PIKETON, Ohio - Assessing soil organic matter for overall soil quality can now be done in an agricultural field, a greenhouse and even a homeowner's backyard garden.
Ohio State University researchers have developed a method for measuring soil quality that involves mixing the soil with a non-toxic solution and measuring active carbon content by matching the color of the solution to a color-coded chart. The work is in association with Ray Weil, a soil scientist with the University of Maryland.
Rafiq Islam, a soil and water specialist with Ohio State's South Centers at Piketon, said the simplified test would enable users to measure soil quality directly on site and make soil management practices based on the results. The study will be published in the American Journal of Alternate Agriculture.
"With this test anyone can monitor the quality of their soil right in the field and measure it over time based on what management practices they've applied," said Islam. "It's not meant to replace the commercial soil tests, but it's just another tool for farmers who can then conduct additional soil tests or consult professionals if they do have poor soil quality." Islam and Ohio State horticulturist Shawn Wright said the test is so simple that farmers could not only use it, but greenhouse professionals, landscape consultants and even home gardeners could take advantage of its efficiency.
Soil organic matter is a core indicator of soil quality, and soil quality is usually characterized by high levels of active carbon. Active carbon includes microbial biomass, amino acids, soluble carbon and soil carbohydrates. Any changes in the levels of active carbon changes the level of organic matter, resulting in either a degradation or improvement in soil quality.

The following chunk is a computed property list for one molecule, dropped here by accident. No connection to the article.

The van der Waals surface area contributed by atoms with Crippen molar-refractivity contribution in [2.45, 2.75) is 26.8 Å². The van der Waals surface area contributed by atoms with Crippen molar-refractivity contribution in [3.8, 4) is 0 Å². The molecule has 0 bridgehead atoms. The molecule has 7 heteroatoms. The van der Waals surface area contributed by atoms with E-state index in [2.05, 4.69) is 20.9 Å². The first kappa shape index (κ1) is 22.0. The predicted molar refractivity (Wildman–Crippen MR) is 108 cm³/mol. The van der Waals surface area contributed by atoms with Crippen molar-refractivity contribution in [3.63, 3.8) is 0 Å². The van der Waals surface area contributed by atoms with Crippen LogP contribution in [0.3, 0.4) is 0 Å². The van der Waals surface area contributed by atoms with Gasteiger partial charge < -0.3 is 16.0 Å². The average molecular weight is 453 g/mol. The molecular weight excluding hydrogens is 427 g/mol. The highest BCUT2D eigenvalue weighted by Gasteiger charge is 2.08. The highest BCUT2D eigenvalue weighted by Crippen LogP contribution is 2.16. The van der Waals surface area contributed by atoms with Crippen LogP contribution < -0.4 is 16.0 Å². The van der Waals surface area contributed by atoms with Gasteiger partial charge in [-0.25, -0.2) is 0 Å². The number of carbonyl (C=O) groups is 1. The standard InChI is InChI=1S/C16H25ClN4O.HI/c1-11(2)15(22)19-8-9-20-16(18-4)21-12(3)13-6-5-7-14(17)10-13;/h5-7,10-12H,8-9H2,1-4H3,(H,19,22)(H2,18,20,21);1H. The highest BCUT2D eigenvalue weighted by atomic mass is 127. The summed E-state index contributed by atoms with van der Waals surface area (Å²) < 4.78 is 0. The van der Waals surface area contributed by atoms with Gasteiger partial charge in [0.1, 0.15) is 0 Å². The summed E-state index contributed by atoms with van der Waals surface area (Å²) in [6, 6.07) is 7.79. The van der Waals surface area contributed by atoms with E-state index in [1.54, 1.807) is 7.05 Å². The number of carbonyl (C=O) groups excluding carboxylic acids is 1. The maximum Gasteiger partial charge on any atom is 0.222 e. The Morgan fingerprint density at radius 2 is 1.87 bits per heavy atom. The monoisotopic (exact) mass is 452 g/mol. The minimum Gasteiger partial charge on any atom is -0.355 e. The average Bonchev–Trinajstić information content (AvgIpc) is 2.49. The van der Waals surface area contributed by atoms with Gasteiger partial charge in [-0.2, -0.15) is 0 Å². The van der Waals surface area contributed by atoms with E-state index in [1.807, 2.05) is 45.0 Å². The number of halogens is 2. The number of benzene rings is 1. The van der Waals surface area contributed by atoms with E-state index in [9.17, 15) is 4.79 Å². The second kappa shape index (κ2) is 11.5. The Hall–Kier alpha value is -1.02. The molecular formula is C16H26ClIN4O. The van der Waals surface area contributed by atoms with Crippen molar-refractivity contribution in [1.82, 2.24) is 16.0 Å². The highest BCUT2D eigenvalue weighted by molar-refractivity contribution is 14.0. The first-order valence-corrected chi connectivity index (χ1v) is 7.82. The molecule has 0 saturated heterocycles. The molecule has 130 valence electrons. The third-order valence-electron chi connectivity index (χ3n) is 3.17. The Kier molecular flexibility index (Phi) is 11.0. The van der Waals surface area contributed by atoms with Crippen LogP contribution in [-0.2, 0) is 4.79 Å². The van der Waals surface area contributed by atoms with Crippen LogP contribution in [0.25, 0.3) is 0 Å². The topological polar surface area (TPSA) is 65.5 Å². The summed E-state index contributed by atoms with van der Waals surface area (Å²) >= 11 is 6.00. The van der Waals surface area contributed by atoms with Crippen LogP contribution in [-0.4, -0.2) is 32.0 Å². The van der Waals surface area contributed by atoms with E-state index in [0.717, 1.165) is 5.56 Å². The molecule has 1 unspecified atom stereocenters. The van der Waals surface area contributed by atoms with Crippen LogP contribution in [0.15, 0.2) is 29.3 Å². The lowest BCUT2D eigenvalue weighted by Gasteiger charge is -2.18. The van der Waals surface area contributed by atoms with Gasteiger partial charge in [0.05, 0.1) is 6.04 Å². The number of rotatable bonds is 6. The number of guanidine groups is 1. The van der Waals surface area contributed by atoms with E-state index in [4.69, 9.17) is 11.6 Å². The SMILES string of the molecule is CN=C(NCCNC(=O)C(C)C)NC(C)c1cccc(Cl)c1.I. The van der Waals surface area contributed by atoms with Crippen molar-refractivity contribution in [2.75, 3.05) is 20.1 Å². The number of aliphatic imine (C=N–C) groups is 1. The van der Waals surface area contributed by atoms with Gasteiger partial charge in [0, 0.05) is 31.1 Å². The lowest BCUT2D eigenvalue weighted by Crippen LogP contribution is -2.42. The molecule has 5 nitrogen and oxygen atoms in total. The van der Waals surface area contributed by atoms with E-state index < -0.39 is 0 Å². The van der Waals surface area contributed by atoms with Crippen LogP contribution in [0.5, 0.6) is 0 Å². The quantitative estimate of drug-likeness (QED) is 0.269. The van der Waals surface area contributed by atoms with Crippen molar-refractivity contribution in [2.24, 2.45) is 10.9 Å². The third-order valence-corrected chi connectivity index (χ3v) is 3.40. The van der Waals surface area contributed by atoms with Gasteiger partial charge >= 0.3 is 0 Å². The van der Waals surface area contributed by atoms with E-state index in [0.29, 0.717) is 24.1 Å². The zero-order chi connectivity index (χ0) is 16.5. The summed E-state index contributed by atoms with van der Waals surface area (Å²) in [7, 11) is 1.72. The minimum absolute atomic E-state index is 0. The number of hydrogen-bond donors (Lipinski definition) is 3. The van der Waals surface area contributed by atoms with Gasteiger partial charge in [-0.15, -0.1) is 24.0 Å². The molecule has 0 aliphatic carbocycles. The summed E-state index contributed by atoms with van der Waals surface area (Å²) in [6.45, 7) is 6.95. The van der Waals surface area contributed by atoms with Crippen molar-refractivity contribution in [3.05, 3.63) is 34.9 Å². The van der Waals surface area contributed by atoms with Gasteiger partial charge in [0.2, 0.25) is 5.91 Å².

Islam said that current commercial soil tests do not measure active carbon content. Total soil organic matter tests can be calculated in the lab, but are time consuming, not user-friendly and do not give an accurate measurement of active carbon since the results also include passive carbon, the bulk of soil organic content that changes little when soil properties are altered.
"Most organic matter is not active," said Islam. "So acquiring results from a test that also accounts for inactive carbon is not a very accurate assessment of soil quality. We needed a test that separated the active carbon from the rest of the soil content." The result is a method that can accurately identify active carbon in field and lab situations on soils around the world. For example, soils tested in South and Central America, the mid-Atlantic, North Dakota, Kansas, New Jersey, Africa, and Asia measured for active carbon 98 percent of the time.
Researchers were also able to test for active carbon between plowing and no-till production systems compared to methods that tested for total carbon content. They found that while neither system showed any significant difference in total carbon levels, the no-till system produced a higher active carbon content under the new testing method.
"The test gives you an idea of soil structure either for the type of soil you are planting in and even for the type of production system you are using," said Islam.
The simplicity behind the test involves its active ingredient - potassium permanganate and some other components. Islam said the non-toxic deep purple solution reacts with the active carbon in the soil when the soil is mixed with the solution and shaken. The higher the active carbon levels, the lighter in color the solution becomes. Users can then compare the result to a chart that ranges from deep purple, indicating poor soil quality, to light pink, indicating excellent soil quality.
The researchers equate the test to soil pH kits. "It's simple and cost effective, requires no elaborate equipment and can be tested on a wide variety of soil types," said Wright.
Researchers plan to develop a data bank of active carbon analyses on thousands of soils around the world.